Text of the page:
photo by Kyle Spears

eXploring Brown County
from the air

by Laura Gleason

I am standing on a wooden platform 65 feet above the ground, preparing for my third zip line ride of the night. My guide, Greg, assures me that everything is set for my flight, so I take a deep breath, sit back in my harness, reassuring myself it is secure, and raise my feet off the platform, releasing myself into space. I glide for 190 feet in the darkness toward a second platform, supported by the steel cable which I’m secured to.

When I get to the other side, a second guide, Drew, congratulates me on my landing skills like I’ve just achieved something remarkable, and I must admit I feel proud of myself, and exhilarated from trying something that feels so adventurous, yet safe at the same time.
This is a typical evening at work for Greg and Drew, employees at eXplore Brown County at Valley Branch Retreat, an outdoor adventure center tucked away in the woods east of Nashville. The retreat, owned by Gary and Patricia Bartels, includes 13 zip lines, including the longest, fastest, and highest ones in the state.

In 1994, the Bartels inherited 500 acres of Brown County woods from family, and instead of carving it into a housing subdivision, they decided to take it on as a family project with their two sons and make it into an adventure retreat center. Valley Branch Retreat, as they called it, eventually included a lodge, mountain bike and ATV trails, and paintball facilities, along with cabins and an event hall.
Eight years ago, Patricia and Gary visited Costa Rica, the original home of the zip line. Inspired, they began to imagine creating their own version back in Indiana—eXplore Brown County was born.
Although there are no national requirements for zip line safety inspections, the Bartels have taken it upon themselves to get their setup accredited by the Association of Challenge Course Technology, an organization that sets industry safety standards. Their staff does daily inspections of the cables before opening for business, and Gary himself does a monthly inspection.

The 13 zip lines are divided up among four different tour packages, including the night flight, which I experienced, and two that include flying over a lake. A “Zippin’ Zombies and Terrifying Trail” package will be offered during the Halloween season.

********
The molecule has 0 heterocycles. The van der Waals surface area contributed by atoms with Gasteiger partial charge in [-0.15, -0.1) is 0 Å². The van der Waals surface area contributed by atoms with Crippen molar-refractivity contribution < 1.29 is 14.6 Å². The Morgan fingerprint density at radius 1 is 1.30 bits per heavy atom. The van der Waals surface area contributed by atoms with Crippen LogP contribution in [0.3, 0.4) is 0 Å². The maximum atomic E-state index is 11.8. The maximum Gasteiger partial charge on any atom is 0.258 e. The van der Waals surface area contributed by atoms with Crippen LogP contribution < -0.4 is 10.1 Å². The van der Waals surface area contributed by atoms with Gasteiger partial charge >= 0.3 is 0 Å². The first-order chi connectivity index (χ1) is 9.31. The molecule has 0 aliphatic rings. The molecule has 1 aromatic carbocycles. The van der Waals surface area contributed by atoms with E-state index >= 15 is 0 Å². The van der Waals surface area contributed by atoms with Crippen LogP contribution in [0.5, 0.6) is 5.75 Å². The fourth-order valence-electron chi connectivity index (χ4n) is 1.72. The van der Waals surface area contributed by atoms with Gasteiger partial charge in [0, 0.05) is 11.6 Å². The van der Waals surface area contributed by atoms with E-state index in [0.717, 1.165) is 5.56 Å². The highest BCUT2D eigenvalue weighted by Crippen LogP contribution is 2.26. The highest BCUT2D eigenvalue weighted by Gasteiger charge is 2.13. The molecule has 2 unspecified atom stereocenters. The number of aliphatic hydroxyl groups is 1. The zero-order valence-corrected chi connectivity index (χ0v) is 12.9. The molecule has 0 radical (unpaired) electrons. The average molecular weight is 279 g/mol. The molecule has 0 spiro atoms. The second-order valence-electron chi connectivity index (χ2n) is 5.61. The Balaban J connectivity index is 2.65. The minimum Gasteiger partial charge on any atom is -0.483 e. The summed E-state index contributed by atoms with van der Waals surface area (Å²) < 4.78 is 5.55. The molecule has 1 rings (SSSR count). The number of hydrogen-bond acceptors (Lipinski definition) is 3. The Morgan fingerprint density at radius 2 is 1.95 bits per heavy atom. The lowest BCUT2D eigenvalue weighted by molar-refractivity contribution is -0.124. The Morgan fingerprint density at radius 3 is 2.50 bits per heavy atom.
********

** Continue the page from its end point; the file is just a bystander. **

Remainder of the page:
Park's newest feature the "Indy"

The park’s newest feature is the “Indy,” a quarter-mile long zip line which debuted in the spring. “It’s the longest, fastest zip line in Indiana. It’s a huge adrenaline rush, especially for people who have never done zip lines before,” Patricia said.

Zipping, despite its adventurous reputation, is accessible to a wide range of people, Patricia said. The only restrictions are that you must weigh between 65 and 270 pounds and don’t have a condition that might make it dangerous for you to ride.

“We’ve had numerous disabled people, people with MS, people who are missing appendages,” Patricia said. Octogenarians have zipped, crossing an item off their bucket list, along with people who use walkers.

Although the lines take off from the second highest point in the county, there is no hike to get there; an army truck drives participants up, and you don’t have to get a running start, you just step off the platform. “The most difficult thing is the ability to climb four steps, other than that you’re just flying through the air,” Patricia said.

quarter-mile long zip line

photo by Kyle Spears

Even more surprising than a grandmother whizzing through the air was the sight of a bride and groom zip lining, which happened at eXplore Brown County’s first adventure wedding in July.

“Most people go to weddings for three hours and then leave. At an adventure wedding, you can make a weekend event of your wedding,” Gary said.

The Bartels see eXplore Brown County and adventure tourism sites like it as being a promising prospect for the future of Brown County.
Gary is continually working to encourage collaboration among businesses in the area. For instance, he refers to the four sets of mountain bike trails in the county, (eXplore Brown County, Nebo Ride, Gnawbone Camp, and Brown County State Park) as the “Fantastic Four” and sees them as creating a bigger draw for tourists together than they would otherwise.

Likewise, he sees the fact that there is another zip line outfit (Rawhide Ranch) in the county as an asset. “There are people who want to zip every zip line around, so they’re going to come back and do the other one,” he said.

Never ones to rest on their laurels, the Bartels are also working on a new feature called the Super Hero Zip, which is expected to be ready in October. “It will be the first of its kind in Indiana; you zip in the flying position of Superman,” Patricia said.
Visit their website <> for more information or call (812) 988-7750.
Better get your courage up.